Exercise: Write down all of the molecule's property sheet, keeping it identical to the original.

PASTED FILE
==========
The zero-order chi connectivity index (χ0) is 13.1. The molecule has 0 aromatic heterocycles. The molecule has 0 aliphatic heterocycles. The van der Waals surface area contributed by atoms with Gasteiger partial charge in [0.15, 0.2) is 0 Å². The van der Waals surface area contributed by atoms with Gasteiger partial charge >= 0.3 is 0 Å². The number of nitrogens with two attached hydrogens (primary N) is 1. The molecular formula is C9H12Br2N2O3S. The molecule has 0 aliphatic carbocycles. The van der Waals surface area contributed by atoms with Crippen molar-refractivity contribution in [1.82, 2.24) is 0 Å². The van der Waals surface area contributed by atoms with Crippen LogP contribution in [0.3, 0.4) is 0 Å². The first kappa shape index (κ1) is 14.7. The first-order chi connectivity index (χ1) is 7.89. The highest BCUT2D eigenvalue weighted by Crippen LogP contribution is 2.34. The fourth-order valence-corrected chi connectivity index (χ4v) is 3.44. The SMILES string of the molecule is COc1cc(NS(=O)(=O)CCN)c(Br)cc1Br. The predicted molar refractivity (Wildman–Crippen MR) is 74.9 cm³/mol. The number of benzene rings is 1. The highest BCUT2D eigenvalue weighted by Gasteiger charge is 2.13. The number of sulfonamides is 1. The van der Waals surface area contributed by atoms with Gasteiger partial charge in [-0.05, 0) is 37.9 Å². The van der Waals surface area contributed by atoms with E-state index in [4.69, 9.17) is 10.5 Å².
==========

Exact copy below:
The zero-order chi connectivity index (χ0) is 13.1. The molecule has 0 aromatic heterocycles. The molecule has 0 aliphatic heterocycles. The van der Waals surface area contributed by atoms with Gasteiger partial charge in [0.15, 0.2) is 0 Å². The van der Waals surface area contributed by atoms with Gasteiger partial charge >= 0.3 is 0 Å². The number of nitrogens with two attached hydrogens (primary N) is 1. The molecular formula is C9H12Br2N2O3S. The molecule has 0 aliphatic carbocycles. The van der Waals surface area contributed by atoms with Crippen molar-refractivity contribution in [1.82, 2.24) is 0 Å². The van der Waals surface area contributed by atoms with Crippen LogP contribution in [0.3, 0.4) is 0 Å². The first kappa shape index (κ1) is 14.7. The first-order chi connectivity index (χ1) is 7.89. The highest BCUT2D eigenvalue weighted by Crippen LogP contribution is 2.34. The fourth-order valence-corrected chi connectivity index (χ4v) is 3.44. The SMILES string of the molecule is COc1cc(NS(=O)(=O)CCN)c(Br)cc1Br. The predicted molar refractivity (Wildman–Crippen MR) is 74.9 cm³/mol. The number of benzene rings is 1. The highest BCUT2D eigenvalue weighted by Gasteiger charge is 2.13. The number of sulfonamides is 1. The van der Waals surface area contributed by atoms with Gasteiger partial charge in [-0.05, 0) is 37.9 Å². The van der Waals surface area contributed by atoms with E-state index in [4.69, 9.17) is 10.5 Å².